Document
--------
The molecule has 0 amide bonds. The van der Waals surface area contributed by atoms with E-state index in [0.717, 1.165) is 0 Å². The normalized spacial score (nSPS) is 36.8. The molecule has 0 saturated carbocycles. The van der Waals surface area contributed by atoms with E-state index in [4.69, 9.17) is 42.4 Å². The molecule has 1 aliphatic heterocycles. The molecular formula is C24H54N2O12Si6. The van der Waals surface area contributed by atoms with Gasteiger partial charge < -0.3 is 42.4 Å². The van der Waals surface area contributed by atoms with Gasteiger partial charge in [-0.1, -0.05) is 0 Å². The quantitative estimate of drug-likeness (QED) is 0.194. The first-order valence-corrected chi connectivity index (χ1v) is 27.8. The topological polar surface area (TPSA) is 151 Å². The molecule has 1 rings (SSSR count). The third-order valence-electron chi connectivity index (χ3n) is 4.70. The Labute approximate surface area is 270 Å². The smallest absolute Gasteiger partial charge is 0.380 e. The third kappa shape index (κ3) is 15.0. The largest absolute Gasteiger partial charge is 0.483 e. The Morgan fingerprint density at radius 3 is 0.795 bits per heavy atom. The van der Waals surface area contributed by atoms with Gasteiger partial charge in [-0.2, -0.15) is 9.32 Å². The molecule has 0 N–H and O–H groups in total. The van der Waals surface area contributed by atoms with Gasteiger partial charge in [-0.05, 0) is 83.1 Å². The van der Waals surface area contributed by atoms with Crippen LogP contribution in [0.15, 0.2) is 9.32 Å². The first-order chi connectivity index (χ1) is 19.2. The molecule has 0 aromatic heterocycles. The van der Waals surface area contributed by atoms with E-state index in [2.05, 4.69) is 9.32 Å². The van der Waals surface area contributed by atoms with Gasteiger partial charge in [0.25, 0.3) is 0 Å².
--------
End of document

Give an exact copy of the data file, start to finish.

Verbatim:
The molecule has 0 amide bonds. The van der Waals surface area contributed by atoms with E-state index in [0.717, 1.165) is 0 Å². The normalized spacial score (nSPS) is 36.8. The molecule has 0 saturated carbocycles. The van der Waals surface area contributed by atoms with E-state index in [4.69, 9.17) is 42.4 Å². The molecule has 1 aliphatic heterocycles. The molecular formula is C24H54N2O12Si6. The van der Waals surface area contributed by atoms with Gasteiger partial charge < -0.3 is 42.4 Å². The van der Waals surface area contributed by atoms with Gasteiger partial charge in [-0.1, -0.05) is 0 Å². The quantitative estimate of drug-likeness (QED) is 0.194. The first-order valence-corrected chi connectivity index (χ1v) is 27.8. The topological polar surface area (TPSA) is 151 Å². The molecule has 1 rings (SSSR count). The third-order valence-electron chi connectivity index (χ3n) is 4.70. The Labute approximate surface area is 270 Å². The smallest absolute Gasteiger partial charge is 0.380 e. The third kappa shape index (κ3) is 15.0. The largest absolute Gasteiger partial charge is 0.483 e. The Morgan fingerprint density at radius 3 is 0.795 bits per heavy atom. The van der Waals surface area contributed by atoms with Gasteiger partial charge in [-0.2, -0.15) is 9.32 Å². The molecule has 0 N–H and O–H groups in total. The van der Waals surface area contributed by atoms with Gasteiger partial charge in [-0.05, 0) is 83.1 Å². The van der Waals surface area contributed by atoms with Crippen LogP contribution in [0.15, 0.2) is 9.32 Å². The first-order chi connectivity index (χ1) is 19.2. The molecule has 0 aromatic heterocycles. The van der Waals surface area contributed by atoms with E-state index in [2.05, 4.69) is 9.32 Å². The van der Waals surface area contributed by atoms with Gasteiger partial charge in [0.25, 0.3) is 0 Å².